Buh-Bye Bill Addison

Over on Eatsblog, Dallas Morning News dining critic Bill Addison bids farewell to Dallas with his last blog post and restaurant review of Tei-An. No official word on his replacement.

It seems the whole media world is struggling; we’re adjusting budgets and our time devoted to print products. “The Internet is the future” is the mantra being tossed about in media circles, but not many people have figured out what that actually means or, more important, how to make money in cyberspace.

I shared several delightful meals with Bill Addison. The first was a week or so after he hit town. We met at Escondido Mexican Restaurant on Butler. He ate enough for two, a trait I always liked about him. Of course he spent countless hours in the gym—at least I assume as much, because he was buff and handsome.

Another evening we lingered over French food (and wine and wine) at Watel’s. I enjoyed his energy and zeal when it came to eating and writing. I told him it took more than a few Rocky Mountain oysters to leave a city like San Francisco to write dining reviews in Dallas, a city he’d visited only a few times. I couldn’t do it, because you start out without any sense of history or who’s who. I felt bad for him when he boldly started his campaign to realign the DMN star system by taking one away from Avner Samuel’s Aurora. (My right ear is still burning from the call I got that day from Avner. I’m sure Bill’s is as well.)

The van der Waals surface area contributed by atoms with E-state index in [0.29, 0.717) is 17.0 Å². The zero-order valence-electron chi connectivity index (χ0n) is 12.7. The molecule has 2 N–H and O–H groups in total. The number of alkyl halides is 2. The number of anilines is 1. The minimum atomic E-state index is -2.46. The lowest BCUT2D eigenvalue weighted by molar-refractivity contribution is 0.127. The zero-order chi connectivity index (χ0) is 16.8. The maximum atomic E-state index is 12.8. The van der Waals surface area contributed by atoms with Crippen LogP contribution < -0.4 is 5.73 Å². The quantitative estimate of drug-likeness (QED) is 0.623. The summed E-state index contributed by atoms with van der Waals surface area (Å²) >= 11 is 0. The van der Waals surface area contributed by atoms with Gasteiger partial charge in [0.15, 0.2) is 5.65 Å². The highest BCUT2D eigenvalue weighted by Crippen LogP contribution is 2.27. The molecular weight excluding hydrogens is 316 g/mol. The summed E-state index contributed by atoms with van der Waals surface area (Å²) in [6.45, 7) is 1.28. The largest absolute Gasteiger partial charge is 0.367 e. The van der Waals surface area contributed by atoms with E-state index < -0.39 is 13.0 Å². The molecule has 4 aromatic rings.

When Bill and I were downing cheese enchiladas at Escondido, I told him about SideDish. I told him I would probably make fun of him. I did. I called him Freckle Face, because I wanted you to picture him as a blond, freckle-faced boy when, in fact, he looks quite the opposite. I made him sound old. He is young. Bill didn’t like being called Freckle Face. He didn’t like being criticized. I don’t either. It hurts. But I told him—and I thought he understood—that we are critics, and we have to be prepared for people to be critical of us.

Bill quit communicating with me a while back. I’m not sure why, but he e-mailed me and asked me to never to mention his name in print again. He intimated in the message that I wouldn’t be able to hold back from writing about him again. He’s correct. Today I can’t.

So, Bill, believe it or not, I am sorry to see you go. I wish you could stay and play. Atlanta is a great food town, and you’ll be happy in the magazine business. And I hate to see such a swarthy cloud hanging over our friendship.